The Horseshoe for Horses – Not Just a Lucky Charm

The magical properties of iron should conjure up their finders and owners with an unbelievable amount of luck. But this does not only apply to people – but also to the actual wearer – the horse – iron is supposed to make life easier. We are now getting to the bottom of the question of whether this is true and whether and when horses really need horseshoes.

The Point of a Horseshoe

Basically, the purpose of attaching a horseshoe is to protect the horse’s hoof. The metal shoe is intended to prevent excessive wear on the horn and the breaking out of the support rim. He can also correct misalignments and heal diseases of the hooves and legs.

The History of “Horseshoes”

Actually, ever since humans discovered a loyal companion in the horse, he was concerned about the early wear and tear of the animal’s hooves. That is why the search for a horseshoe was already dedicated to the ancient world – the result was the hippo sandals. These were hoof protectors woven from plant fibers, but they were walked through quickly.

A positive effect was nevertheless evident and leather sandals reinforced with metal for the horse’s hooves were created in a timely manner. It was only a matter of time before the first real horseshoes were made. These had a corrugated outer edge, which is why they are also known as “wave horseshoes”. Their successors already had handles and cleats and were around 1000 AD. mass-produced and used.

Horseshoes – Yes or No?

It’s a fundamental question horse owners need to ask themselves. Many argue against the irons, as horses living in the wild do not need any. But this is not entirely correct, because the wild horses also have no riders and usually move significantly more than their bred relatives.

In contrast, horn production and quality are decisive for or against the fitting. If this is not sufficient, the hooves wear out excessively and cause pain and hoof abrasion in the horse in the long term. To prevent this, hoof protection (e.g. in the form of horseshoes) is important. It is best to clarify with your farrier whether your horse can be ridden barefoot or not.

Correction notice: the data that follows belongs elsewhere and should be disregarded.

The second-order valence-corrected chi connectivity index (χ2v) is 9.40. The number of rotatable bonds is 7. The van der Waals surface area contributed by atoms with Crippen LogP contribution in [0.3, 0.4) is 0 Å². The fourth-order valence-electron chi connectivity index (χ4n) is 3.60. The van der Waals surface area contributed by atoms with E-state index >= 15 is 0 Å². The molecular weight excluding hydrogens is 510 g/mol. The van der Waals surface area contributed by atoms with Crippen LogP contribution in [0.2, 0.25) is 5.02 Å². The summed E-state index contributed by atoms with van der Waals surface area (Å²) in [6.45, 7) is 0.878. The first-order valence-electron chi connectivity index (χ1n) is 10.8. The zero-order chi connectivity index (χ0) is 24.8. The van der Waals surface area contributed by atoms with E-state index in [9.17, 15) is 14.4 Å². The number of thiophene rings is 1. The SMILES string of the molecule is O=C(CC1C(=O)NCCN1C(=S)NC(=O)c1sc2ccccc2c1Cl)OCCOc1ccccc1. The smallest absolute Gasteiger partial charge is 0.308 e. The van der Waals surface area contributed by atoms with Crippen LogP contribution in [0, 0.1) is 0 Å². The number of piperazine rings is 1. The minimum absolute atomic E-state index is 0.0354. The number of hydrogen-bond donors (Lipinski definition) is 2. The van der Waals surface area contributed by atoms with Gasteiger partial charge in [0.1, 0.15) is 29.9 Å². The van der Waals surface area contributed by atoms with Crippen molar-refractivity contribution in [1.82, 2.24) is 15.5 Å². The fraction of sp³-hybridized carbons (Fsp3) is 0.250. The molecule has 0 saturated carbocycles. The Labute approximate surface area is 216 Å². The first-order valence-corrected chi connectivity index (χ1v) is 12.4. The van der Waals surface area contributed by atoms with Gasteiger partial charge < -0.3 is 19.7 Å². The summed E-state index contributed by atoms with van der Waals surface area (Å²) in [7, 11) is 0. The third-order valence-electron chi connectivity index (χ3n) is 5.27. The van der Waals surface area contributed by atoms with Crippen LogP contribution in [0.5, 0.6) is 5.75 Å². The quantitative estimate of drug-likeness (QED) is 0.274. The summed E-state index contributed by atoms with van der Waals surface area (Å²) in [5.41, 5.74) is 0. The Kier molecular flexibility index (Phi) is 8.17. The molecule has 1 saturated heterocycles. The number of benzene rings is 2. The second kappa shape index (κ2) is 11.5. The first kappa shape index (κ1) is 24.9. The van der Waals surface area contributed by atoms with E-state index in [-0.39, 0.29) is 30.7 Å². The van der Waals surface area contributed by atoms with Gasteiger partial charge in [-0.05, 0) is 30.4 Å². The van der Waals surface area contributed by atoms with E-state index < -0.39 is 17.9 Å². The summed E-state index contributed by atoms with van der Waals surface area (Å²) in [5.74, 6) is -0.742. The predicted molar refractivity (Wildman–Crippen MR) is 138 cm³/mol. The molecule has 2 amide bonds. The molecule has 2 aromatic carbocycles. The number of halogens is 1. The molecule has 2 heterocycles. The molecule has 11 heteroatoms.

By the way: Incorrect hoof positions can also be corrected with horseshoes. Special orthopedic irons may be suitable for this if there is a physical problem with the bones or leg joints. These orthopedic horseshoes can have different thicknesses or combinations with other materials. It is best to get detailed advice from the farrier so that he can adapt the irons to the needs of your horse.

Fogging: That Must Be Taken Into Account

When it comes to fogging, a basic distinction is made between hot and cold fogging. The latter only allows minor changes to the iron. In the case of hot shoeing, on the other hand, the horseshoe is very heated and can be bent into any shape – so it can be perfectly adapted to the individual horse’s hoof. But don’t worry, the horny layer of the hoof prevents the hot irons from hurting the horse in any way.

Precise Adjustment

Depending on why you have chosen horseshoes, they have to be specially adapted. For example, if the horse has forward-reaching hind legs and therefore kicks off the front irons very quickly, the leg ends of the horseshoes may only protrude to a small extent beyond the corners of the heel.

Fixing the Horseshoe

Usually, the farrier will fix an iron to the hoof with six to eight nails. The nails are driven in at a distance of about 2 cm from the horn wall and reach about the middle of the hoof. This ensures that mobility in the back of the hoof is not lost. Once the irons are firm, the farrier will use a file to remove sharp edges from the iron.

By the way: In the past, when iron itself was believed to have magical properties, horseshoes were always attached with seven nails. The number seven should bring luck – just like the iron itself. Many farriers still use this traditional approach today.